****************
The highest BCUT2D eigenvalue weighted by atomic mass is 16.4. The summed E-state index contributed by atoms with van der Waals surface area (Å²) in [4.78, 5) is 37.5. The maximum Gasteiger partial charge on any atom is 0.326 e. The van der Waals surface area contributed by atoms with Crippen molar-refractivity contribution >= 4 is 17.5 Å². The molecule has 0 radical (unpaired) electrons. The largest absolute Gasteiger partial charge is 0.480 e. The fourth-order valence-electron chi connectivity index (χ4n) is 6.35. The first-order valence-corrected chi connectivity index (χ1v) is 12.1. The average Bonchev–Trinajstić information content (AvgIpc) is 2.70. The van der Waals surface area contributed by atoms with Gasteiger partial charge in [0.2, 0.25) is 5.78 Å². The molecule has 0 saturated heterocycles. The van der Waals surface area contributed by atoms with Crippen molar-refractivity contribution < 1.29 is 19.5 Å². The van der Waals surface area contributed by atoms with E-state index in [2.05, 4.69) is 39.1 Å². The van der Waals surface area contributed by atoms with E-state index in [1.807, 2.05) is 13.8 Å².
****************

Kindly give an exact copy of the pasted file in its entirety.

The highest BCUT2D eigenvalue weighted by atomic mass is 16.4. The summed E-state index contributed by atoms with van der Waals surface area (Å²) in [4.78, 5) is 37.5. The maximum Gasteiger partial charge on any atom is 0.326 e. The van der Waals surface area contributed by atoms with Crippen molar-refractivity contribution >= 4 is 17.5 Å². The molecule has 0 radical (unpaired) electrons. The largest absolute Gasteiger partial charge is 0.480 e. The fourth-order valence-electron chi connectivity index (χ4n) is 6.35. The first-order valence-corrected chi connectivity index (χ1v) is 12.1. The average Bonchev–Trinajstić information content (AvgIpc) is 2.70. The van der Waals surface area contributed by atoms with Gasteiger partial charge in [0.2, 0.25) is 5.78 Å². The molecule has 0 saturated heterocycles. The van der Waals surface area contributed by atoms with Crippen molar-refractivity contribution < 1.29 is 19.5 Å². The van der Waals surface area contributed by atoms with E-state index in [2.05, 4.69) is 39.1 Å². The van der Waals surface area contributed by atoms with E-state index in [1.807, 2.05) is 13.8 Å².